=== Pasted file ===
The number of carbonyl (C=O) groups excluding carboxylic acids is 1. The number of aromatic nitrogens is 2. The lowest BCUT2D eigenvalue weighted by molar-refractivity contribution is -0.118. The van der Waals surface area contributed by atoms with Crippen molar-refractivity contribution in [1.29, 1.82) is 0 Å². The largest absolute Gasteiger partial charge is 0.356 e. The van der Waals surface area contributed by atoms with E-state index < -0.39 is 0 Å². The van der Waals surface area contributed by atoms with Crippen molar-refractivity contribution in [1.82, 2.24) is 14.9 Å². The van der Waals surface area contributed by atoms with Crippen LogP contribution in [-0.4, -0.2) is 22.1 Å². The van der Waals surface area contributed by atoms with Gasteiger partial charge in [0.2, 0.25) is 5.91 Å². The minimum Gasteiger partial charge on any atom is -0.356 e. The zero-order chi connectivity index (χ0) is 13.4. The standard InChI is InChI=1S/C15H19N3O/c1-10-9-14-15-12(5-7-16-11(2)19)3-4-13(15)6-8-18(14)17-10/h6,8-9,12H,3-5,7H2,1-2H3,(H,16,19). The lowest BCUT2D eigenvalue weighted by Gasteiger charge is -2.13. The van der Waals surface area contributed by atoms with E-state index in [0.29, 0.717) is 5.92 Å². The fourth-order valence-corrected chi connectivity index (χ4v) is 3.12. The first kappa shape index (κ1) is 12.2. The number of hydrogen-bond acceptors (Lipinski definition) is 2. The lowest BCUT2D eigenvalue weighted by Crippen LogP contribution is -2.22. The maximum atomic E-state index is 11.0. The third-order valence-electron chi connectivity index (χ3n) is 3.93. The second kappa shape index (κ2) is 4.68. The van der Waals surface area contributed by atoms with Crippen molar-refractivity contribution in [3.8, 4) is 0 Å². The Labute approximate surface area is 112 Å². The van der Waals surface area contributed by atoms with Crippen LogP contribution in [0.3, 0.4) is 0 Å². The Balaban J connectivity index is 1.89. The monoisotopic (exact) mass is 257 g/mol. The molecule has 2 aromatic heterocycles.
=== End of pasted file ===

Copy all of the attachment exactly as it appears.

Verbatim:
The number of carbonyl (C=O) groups excluding carboxylic acids is 1. The number of aromatic nitrogens is 2. The lowest BCUT2D eigenvalue weighted by molar-refractivity contribution is -0.118. The van der Waals surface area contributed by atoms with Crippen molar-refractivity contribution in [1.29, 1.82) is 0 Å². The largest absolute Gasteiger partial charge is 0.356 e. The van der Waals surface area contributed by atoms with E-state index < -0.39 is 0 Å². The van der Waals surface area contributed by atoms with Crippen molar-refractivity contribution in [1.82, 2.24) is 14.9 Å². The van der Waals surface area contributed by atoms with Crippen LogP contribution in [-0.4, -0.2) is 22.1 Å². The van der Waals surface area contributed by atoms with Gasteiger partial charge in [0.2, 0.25) is 5.91 Å². The minimum Gasteiger partial charge on any atom is -0.356 e. The zero-order chi connectivity index (χ0) is 13.4. The standard InChI is InChI=1S/C15H19N3O/c1-10-9-14-15-12(5-7-16-11(2)19)3-4-13(15)6-8-18(14)17-10/h6,8-9,12H,3-5,7H2,1-2H3,(H,16,19). The lowest BCUT2D eigenvalue weighted by Gasteiger charge is -2.13. The van der Waals surface area contributed by atoms with E-state index in [0.29, 0.717) is 5.92 Å². The fourth-order valence-corrected chi connectivity index (χ4v) is 3.12. The first kappa shape index (κ1) is 12.2. The number of hydrogen-bond acceptors (Lipinski definition) is 2. The lowest BCUT2D eigenvalue weighted by Crippen LogP contribution is -2.22. The maximum atomic E-state index is 11.0. The third-order valence-electron chi connectivity index (χ3n) is 3.93. The second kappa shape index (κ2) is 4.68. The van der Waals surface area contributed by atoms with Crippen molar-refractivity contribution in [3.8, 4) is 0 Å². The Labute approximate surface area is 112 Å². The van der Waals surface area contributed by atoms with Crippen LogP contribution in [0.3, 0.4) is 0 Å². The Balaban J connectivity index is 1.89. The monoisotopic (exact) mass is 257 g/mol. The molecule has 2 aromatic heterocycles.